Grade 7 with coloured braces
One of the images I sent to Lizbell before I knew about the no make-up thing.
Real digitals. No makeup.
First shoot ever with Matthew Burditt
First LB Castings and Cocktails. Photo by Heath Latter.
First fashion show-Eco Fashion Week. Photo by Peter Jensen.
After the meeting, Liz told us Karis needed to be at least 5’8” and preferably 5’9” and to contact her again when Karis was fourteen and had her braces off. One month after Karis’s fourteenth birthday (no, she still hadn’t forgotten about it), we met again with Liz and signed with Lizbell Agency that week. We did look at other agencies but chose Liz for a variety of reasons:
- Liz is a former international model and knows the industry.
- She is well-connected and has current relationships with agents and casting directors in New York and Europe (Milan, London, Paris). This is important.
- She is a mother herself (bonus points from me) and understands that this is your CHILD, not a commodity (well, she’s a commodity too, but also your child).
- Lizbell Agency is a boutique agency meaning each model gets a lot of personal attention.
TIP #1: If you have ANY connections at all to a modelling agency, use them. Agencies are inundated with photos and don’t always get a chance to have a close look at all submissions. Alternatively, check out social media channels (mostly Instagram and Snapchat these days) for open calls for new faces as it is a sign they are actually looking to sign new models OR if there is a live scouting event GO. It’s a great opportunity to actually get a face-to-face meeting with the agent…not always an easy feat.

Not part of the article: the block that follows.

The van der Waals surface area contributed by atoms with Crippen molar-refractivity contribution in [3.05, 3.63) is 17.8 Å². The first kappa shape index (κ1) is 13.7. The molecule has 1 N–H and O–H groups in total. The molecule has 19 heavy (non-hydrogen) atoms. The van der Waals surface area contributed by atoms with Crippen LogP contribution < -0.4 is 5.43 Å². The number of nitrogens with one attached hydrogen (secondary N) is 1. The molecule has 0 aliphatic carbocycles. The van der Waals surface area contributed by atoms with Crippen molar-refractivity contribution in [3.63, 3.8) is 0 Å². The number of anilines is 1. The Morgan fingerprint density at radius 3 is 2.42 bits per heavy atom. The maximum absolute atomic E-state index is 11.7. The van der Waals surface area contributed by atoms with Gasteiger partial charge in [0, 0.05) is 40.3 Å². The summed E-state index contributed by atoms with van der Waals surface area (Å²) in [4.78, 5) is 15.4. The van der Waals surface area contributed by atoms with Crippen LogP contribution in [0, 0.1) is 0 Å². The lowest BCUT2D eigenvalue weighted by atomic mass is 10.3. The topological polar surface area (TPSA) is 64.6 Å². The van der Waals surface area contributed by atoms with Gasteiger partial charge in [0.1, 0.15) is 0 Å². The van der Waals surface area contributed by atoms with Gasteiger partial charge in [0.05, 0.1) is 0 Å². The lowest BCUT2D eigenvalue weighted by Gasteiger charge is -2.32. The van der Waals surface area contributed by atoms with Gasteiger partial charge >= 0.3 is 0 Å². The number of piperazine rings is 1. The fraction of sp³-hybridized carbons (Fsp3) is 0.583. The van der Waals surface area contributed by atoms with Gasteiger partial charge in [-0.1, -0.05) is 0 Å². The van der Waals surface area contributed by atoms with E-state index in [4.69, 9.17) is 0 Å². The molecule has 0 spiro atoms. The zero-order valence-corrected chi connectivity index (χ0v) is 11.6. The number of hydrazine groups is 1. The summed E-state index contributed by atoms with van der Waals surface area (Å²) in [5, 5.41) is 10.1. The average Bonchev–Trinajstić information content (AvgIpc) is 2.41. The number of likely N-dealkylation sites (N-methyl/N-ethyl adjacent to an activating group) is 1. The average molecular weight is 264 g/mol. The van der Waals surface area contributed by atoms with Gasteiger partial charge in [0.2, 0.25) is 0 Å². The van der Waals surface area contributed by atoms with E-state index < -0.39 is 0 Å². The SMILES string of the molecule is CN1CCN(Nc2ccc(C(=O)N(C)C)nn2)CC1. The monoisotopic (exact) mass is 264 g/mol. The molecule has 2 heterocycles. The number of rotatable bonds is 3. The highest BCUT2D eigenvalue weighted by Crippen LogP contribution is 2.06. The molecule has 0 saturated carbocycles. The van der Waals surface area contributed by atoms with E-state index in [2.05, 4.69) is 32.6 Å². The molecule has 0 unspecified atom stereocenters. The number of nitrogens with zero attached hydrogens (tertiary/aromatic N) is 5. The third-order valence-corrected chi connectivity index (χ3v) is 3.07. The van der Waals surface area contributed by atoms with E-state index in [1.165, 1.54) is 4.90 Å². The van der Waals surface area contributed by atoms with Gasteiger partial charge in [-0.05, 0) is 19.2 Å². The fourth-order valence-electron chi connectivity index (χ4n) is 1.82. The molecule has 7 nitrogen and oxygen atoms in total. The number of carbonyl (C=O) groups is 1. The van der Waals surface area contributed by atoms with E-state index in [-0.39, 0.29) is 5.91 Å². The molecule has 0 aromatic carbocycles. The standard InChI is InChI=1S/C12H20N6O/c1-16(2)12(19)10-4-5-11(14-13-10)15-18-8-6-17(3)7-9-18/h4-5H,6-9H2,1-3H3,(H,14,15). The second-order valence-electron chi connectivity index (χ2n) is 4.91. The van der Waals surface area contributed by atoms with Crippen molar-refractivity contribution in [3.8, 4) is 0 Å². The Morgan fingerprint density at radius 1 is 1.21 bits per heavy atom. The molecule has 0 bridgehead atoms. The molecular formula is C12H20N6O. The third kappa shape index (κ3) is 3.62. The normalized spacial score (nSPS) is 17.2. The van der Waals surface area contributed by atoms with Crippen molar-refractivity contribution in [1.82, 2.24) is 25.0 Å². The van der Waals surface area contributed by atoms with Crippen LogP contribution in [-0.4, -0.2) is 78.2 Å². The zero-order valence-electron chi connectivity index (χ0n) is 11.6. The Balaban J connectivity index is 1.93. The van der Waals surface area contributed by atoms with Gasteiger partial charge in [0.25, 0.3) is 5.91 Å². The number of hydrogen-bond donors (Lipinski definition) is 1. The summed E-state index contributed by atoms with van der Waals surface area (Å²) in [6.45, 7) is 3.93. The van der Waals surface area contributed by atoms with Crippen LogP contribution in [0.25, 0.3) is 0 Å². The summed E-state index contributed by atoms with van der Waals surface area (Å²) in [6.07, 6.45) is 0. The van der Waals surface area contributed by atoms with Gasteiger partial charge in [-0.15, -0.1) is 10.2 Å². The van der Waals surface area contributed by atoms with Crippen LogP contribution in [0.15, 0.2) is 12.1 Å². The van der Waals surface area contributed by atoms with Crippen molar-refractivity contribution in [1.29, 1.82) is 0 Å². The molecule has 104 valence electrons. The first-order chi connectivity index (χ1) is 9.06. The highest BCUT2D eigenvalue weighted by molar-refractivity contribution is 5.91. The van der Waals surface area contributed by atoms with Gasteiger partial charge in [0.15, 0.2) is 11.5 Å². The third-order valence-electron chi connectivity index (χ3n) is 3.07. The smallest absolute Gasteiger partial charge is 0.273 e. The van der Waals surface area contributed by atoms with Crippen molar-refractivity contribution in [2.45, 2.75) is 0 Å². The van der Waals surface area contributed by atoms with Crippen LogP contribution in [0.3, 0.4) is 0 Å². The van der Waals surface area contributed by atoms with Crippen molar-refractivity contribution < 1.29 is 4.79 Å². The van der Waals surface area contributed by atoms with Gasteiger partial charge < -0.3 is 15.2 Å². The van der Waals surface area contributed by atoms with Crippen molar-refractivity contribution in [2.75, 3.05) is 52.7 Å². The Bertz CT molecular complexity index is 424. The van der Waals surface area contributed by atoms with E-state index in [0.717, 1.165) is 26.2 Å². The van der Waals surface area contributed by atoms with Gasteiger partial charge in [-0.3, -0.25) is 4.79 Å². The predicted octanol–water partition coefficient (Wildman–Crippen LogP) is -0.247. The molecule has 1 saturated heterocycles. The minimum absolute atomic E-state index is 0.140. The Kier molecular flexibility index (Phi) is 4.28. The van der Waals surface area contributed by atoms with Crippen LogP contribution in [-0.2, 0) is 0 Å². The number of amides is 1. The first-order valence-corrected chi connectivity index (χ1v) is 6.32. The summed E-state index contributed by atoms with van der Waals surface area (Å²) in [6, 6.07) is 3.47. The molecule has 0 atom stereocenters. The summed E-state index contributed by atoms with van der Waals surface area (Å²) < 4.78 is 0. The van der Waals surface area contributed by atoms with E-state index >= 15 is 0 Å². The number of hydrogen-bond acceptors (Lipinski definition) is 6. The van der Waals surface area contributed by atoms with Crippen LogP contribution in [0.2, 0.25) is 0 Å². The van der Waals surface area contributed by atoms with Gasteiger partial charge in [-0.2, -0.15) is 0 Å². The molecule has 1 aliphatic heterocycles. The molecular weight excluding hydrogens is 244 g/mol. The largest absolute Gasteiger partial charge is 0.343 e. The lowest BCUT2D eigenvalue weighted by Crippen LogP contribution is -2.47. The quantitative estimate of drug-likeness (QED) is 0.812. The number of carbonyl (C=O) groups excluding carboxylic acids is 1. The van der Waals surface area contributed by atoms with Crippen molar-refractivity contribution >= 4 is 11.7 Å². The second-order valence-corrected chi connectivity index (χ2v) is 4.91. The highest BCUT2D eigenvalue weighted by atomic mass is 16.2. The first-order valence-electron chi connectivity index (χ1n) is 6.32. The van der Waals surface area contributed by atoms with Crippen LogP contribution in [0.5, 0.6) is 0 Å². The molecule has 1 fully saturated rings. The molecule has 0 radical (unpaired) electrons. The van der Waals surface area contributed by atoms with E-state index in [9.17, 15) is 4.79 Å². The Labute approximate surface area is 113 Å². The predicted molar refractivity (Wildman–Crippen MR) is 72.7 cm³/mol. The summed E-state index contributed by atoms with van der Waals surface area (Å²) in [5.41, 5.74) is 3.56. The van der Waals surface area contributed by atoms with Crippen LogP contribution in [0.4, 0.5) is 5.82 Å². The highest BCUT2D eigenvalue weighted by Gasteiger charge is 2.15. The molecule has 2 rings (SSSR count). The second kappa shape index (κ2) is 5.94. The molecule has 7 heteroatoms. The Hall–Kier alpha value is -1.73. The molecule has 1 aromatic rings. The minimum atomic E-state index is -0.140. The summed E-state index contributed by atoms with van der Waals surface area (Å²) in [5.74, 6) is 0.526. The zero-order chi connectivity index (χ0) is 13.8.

TIP #2: Do your research. Ask friends for recommendations. Almost everyone will know someone whose daughter is a model and they’re usually happy to answer questions (I’ve met with four parents of ‘prospective’ models). Local photographers, stylists and make-up artists (MUA) are also a great resource as they often work with agencies to develop new faces and have some fairly good intel on the local agent scene. That being said, meet with agents, ask questions and consider your ‘gut’ reaction as you will have a close relationship with this person for a long time and you need to be able to work together.
Tip #3: READ THIS E-BOOK→ The Guide for New Faces It only costs about $2 and is very informative about the modeling industry. Also follow their blog as it’s chock full of relevant information and plus they’re Canadian! I found out about this from a Scottish model while I was in Tokyo with Karis.
Also, funny story. After I found out about them, I followed them on Instagram. They posted a photo of one of our favourite restaurants (Mamma Luisa’s Table owned by an Italian guy who only speaks Italian and Japanese) in Tokyo which was just around the corner from the model apartment we stayed in. So of course I commented on the post which initiated a dialogue and ended up with me writing an article for their blog.